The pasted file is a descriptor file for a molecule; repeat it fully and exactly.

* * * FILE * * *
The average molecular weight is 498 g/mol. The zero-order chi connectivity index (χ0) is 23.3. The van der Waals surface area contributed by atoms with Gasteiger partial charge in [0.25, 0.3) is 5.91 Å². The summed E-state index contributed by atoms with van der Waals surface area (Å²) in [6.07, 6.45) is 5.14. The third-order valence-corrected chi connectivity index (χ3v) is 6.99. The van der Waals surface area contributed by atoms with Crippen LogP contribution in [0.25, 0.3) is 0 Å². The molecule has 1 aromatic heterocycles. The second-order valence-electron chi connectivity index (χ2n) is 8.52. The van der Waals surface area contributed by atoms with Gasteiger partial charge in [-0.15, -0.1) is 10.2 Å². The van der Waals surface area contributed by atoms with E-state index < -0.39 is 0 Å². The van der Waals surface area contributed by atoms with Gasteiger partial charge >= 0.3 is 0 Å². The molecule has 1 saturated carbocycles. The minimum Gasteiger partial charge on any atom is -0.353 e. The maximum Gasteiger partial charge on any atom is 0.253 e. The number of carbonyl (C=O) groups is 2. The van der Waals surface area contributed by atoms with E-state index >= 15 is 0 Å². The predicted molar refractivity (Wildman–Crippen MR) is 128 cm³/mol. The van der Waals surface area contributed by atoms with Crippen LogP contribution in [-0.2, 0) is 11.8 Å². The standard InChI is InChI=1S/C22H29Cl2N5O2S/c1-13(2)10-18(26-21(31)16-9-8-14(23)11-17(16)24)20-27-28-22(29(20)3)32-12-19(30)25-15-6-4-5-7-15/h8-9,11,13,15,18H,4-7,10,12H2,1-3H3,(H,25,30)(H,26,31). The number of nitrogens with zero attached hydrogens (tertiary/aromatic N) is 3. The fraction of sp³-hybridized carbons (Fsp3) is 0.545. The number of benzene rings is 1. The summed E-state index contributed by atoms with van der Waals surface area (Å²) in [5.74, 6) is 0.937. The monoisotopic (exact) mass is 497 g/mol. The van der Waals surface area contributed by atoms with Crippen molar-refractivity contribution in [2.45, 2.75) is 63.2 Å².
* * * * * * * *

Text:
The average molecular weight is 498 g/mol. The zero-order chi connectivity index (χ0) is 23.3. The van der Waals surface area contributed by atoms with Gasteiger partial charge in [0.25, 0.3) is 5.91 Å². The summed E-state index contributed by atoms with van der Waals surface area (Å²) in [6.07, 6.45) is 5.14. The third-order valence-corrected chi connectivity index (χ3v) is 6.99. The van der Waals surface area contributed by atoms with Crippen LogP contribution in [0.25, 0.3) is 0 Å². The molecule has 1 aromatic heterocycles. The second-order valence-electron chi connectivity index (χ2n) is 8.52. The van der Waals surface area contributed by atoms with Gasteiger partial charge in [-0.15, -0.1) is 10.2 Å². The van der Waals surface area contributed by atoms with E-state index < -0.39 is 0 Å². The van der Waals surface area contributed by atoms with Gasteiger partial charge >= 0.3 is 0 Å². The molecule has 1 saturated carbocycles. The minimum Gasteiger partial charge on any atom is -0.353 e. The maximum Gasteiger partial charge on any atom is 0.253 e. The number of carbonyl (C=O) groups is 2. The van der Waals surface area contributed by atoms with E-state index >= 15 is 0 Å². The predicted molar refractivity (Wildman–Crippen MR) is 128 cm³/mol. The van der Waals surface area contributed by atoms with Crippen LogP contribution in [-0.2, 0) is 11.8 Å². The standard InChI is InChI=1S/C22H29Cl2N5O2S/c1-13(2)10-18(26-21(31)16-9-8-14(23)11-17(16)24)20-27-28-22(29(20)3)32-12-19(30)25-15-6-4-5-7-15/h8-9,11,13,15,18H,4-7,10,12H2,1-3H3,(H,25,30)(H,26,31). The number of nitrogens with zero attached hydrogens (tertiary/aromatic N) is 3. The fraction of sp³-hybridized carbons (Fsp3) is 0.545. The number of benzene rings is 1. The summed E-state index contributed by atoms with van der Waals surface area (Å²) in [5.74, 6) is 0.937. The monoisotopic (exact) mass is 497 g/mol. The van der Waals surface area contributed by atoms with Crippen molar-refractivity contribution in [2.45, 2.75) is 63.2 Å².